Blog 21 Dec 2021 

What might a sustainable Christmas of the future look like?

How technology innovation can make our favourite holiday activities more planet-friendly

Becky Fields

Becky Fields

Marketing & Communications Business Partner

Christmas. The most wonderful time of the year! Sadly, our delightful Christmas festivities can have a frightful impact on the planet — we produce 30% more waste and throw away 114,000 tonnes of plastic at this time.

There are many ways to have a more eco-friendly Christmas, from shopping locally, choosing eco-friendly Christmas gifts, to buying a Christmas tree that you can re-plant or avoiding plastic wrapping paper. With ambitious global targets to combat the climate crisis, how could science and tech innovations change future Christmases for the better, and in ways we’ve never imagined?

Lab-grown turkey

One of the many joys of Christmas is the delicious food. While much lower in its carbon footprint than beef or lamb, Christmas dinner for six people, including turkey, gravy and pigs in blankets, produces 23.5 kilograms of CO2 – the same amount as a 75-mile car journey!

Lab grown meat, a potential greener alternative, could instead become the future of Christmas dinner. The alternative technology produces meat in a bioreactor, harvesting animal muscle cells in vitro into muscle tissue. Lab-grown meat might sound sci-fi, but biologically, cultured meat is the same as conventional meat – the only difference is where and how it’s grown. All the taste, without the animal and the resources required for rearing livestock.

A study by the University of Oxford estimated lab-grown meat could produce 96% fewer greenhouse gas emissions, use 98% less land, and use 45% less energy. Although this technology is still being developed on a mass scale, with promising planetary benefits, we could find our future Christmas turkeys coming from the lab rather than the farm.

Edible wrapping paper

For many, Christmas is all about giving and receiving presents – but unfortunately, we throw away 227,000 miles of wrapping paper every year. Using recyclable wrapping is a great way to reduce our impact, but how could we make wrapping paper fully sustainable?

Edible biopolymer wrapping could be a replacement to traditional wrapping paper and single-use plastic. Biopolymers are large structures of repeating molecules from living organisms. Proteins such as seaweed, potato starch, and milk have the potential to be developed into edible biopolymer packaging – wrapping paper we could eat once it’s been used rather than throwing into landfill or recycling.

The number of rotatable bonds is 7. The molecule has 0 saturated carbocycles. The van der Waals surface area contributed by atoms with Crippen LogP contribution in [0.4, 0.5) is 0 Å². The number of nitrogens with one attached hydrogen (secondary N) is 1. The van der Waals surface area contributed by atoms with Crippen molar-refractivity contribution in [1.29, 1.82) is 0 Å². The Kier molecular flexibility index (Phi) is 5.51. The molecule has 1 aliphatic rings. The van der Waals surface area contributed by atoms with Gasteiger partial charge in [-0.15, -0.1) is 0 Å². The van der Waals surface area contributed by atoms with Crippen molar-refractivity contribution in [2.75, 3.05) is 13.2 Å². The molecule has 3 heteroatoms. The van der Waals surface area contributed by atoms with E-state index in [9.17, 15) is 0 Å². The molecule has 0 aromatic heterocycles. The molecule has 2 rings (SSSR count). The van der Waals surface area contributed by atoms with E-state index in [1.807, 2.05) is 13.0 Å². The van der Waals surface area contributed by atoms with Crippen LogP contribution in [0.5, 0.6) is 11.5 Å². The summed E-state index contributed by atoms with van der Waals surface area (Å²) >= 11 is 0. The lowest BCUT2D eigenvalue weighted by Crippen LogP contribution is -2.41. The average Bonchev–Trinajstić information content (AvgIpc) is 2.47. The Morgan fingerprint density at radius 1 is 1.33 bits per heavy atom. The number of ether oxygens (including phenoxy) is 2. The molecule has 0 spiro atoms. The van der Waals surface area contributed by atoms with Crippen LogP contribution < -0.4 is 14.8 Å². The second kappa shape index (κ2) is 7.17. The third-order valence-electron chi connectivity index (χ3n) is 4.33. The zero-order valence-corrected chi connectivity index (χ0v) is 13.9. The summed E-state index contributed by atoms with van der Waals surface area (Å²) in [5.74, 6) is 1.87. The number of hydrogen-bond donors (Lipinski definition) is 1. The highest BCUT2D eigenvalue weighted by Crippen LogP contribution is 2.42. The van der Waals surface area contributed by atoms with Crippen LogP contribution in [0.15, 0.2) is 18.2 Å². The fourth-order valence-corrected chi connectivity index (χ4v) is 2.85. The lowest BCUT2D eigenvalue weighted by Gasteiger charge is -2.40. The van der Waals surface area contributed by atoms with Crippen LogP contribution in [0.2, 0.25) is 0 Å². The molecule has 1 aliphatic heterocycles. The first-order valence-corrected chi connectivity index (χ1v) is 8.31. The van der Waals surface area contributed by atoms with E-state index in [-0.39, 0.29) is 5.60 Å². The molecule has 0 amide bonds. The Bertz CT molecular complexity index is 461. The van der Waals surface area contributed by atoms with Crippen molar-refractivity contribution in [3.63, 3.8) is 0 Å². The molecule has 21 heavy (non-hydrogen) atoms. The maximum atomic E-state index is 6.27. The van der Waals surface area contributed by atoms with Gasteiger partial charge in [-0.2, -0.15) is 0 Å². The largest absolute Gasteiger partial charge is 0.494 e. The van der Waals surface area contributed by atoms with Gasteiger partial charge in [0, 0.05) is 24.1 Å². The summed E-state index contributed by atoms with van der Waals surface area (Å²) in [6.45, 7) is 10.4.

There’s still a long way to go in developing this into a reality, and there are lots of challenges involved, such as creating a product that can withstand exposure to moisture and making it desirable to eat. But who says we won’t be eating wrapping paper in years to come? 

Vertically farmed sprouts

Love or loathe them, 750 million brussel sprouts are served up at Christmas alongside a whole host of other vegetables. Traditional crop farming requires a lot of space, and as the global population grows, so does our demand for food.

Vertical farms could be the answer to this growing demand. These are environmentally regulated indoor facilities where crops are grown in rows from floor to ceiling. Crops in a climate-controlled environments aren’t reliant on the weather for a successful harvest, and using vertical space utilises more areas for food to grow.

In Decembers to come, you might find vertically farmed sprouts, potatoes or parsnips on your plate next to lab-grown turkey.

Bioengineered party outfits

Buying a new outfit for a Christmas party is something many of us like to do! And although this might seem like a harmless festive habit, the global fashion industry accounts for around 10% of carbon emissions and 20% of the globe’s waste water.

To produce clothing, non-renewable resources are harvested and often only used for a short time before going to landfill or being burned. Many textiles also use animal products, with animal agriculture responsible for an estimated 14 – 18% of greenhouse gas emissions a year.

While many companies now offer a vegan alternative to leather and other items derived from animals, they’re usually made from plastic which is neither biodegradable nor environmentally friendly.

New sustainable fashion innovations, such as lab-grown leather, silk, or fur, could be the answer. Through recombinant DNA expression, where two different DNA fragments from different sources are combined together, we can create bio-engineered fabrics that mimic leather, silk or fur.

And when these materials are no longer needed, they have the potential to biodegrade – a much more sustainable alternative for our items of clothing. Fast fashion is so last year, it’s time for biofashion.

Our planet, our responsibility

There are many ways to have a more sustainable festive season this year. It’s exciting to see what science and technology might be able to bring in years to come, and just how much our traditional Christmases might change… watch this space!

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